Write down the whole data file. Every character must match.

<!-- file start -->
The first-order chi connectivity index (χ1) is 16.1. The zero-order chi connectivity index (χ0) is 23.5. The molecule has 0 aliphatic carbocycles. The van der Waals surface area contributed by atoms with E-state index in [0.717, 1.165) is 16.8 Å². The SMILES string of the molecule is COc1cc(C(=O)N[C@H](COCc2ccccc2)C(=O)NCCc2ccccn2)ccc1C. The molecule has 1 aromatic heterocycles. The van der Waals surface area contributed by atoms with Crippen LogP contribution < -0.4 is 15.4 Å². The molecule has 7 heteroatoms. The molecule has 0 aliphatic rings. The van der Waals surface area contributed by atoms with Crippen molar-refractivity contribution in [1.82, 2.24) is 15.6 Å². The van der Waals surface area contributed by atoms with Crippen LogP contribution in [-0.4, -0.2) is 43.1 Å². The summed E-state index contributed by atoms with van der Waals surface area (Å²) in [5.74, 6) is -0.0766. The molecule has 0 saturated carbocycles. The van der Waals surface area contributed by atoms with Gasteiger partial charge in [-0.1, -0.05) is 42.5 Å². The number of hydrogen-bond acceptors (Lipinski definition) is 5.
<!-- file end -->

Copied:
The first-order chi connectivity index (χ1) is 16.1. The zero-order chi connectivity index (χ0) is 23.5. The molecule has 0 aliphatic carbocycles. The van der Waals surface area contributed by atoms with E-state index in [0.717, 1.165) is 16.8 Å². The SMILES string of the molecule is COc1cc(C(=O)N[C@H](COCc2ccccc2)C(=O)NCCc2ccccn2)ccc1C. The molecule has 1 aromatic heterocycles. The van der Waals surface area contributed by atoms with Crippen LogP contribution < -0.4 is 15.4 Å². The molecule has 7 heteroatoms. The molecule has 0 aliphatic rings. The van der Waals surface area contributed by atoms with Crippen molar-refractivity contribution in [1.82, 2.24) is 15.6 Å². The van der Waals surface area contributed by atoms with Crippen LogP contribution in [-0.4, -0.2) is 43.1 Å². The summed E-state index contributed by atoms with van der Waals surface area (Å²) in [5.74, 6) is -0.0766. The molecule has 0 saturated carbocycles. The van der Waals surface area contributed by atoms with Gasteiger partial charge in [-0.1, -0.05) is 42.5 Å². The number of hydrogen-bond acceptors (Lipinski definition) is 5.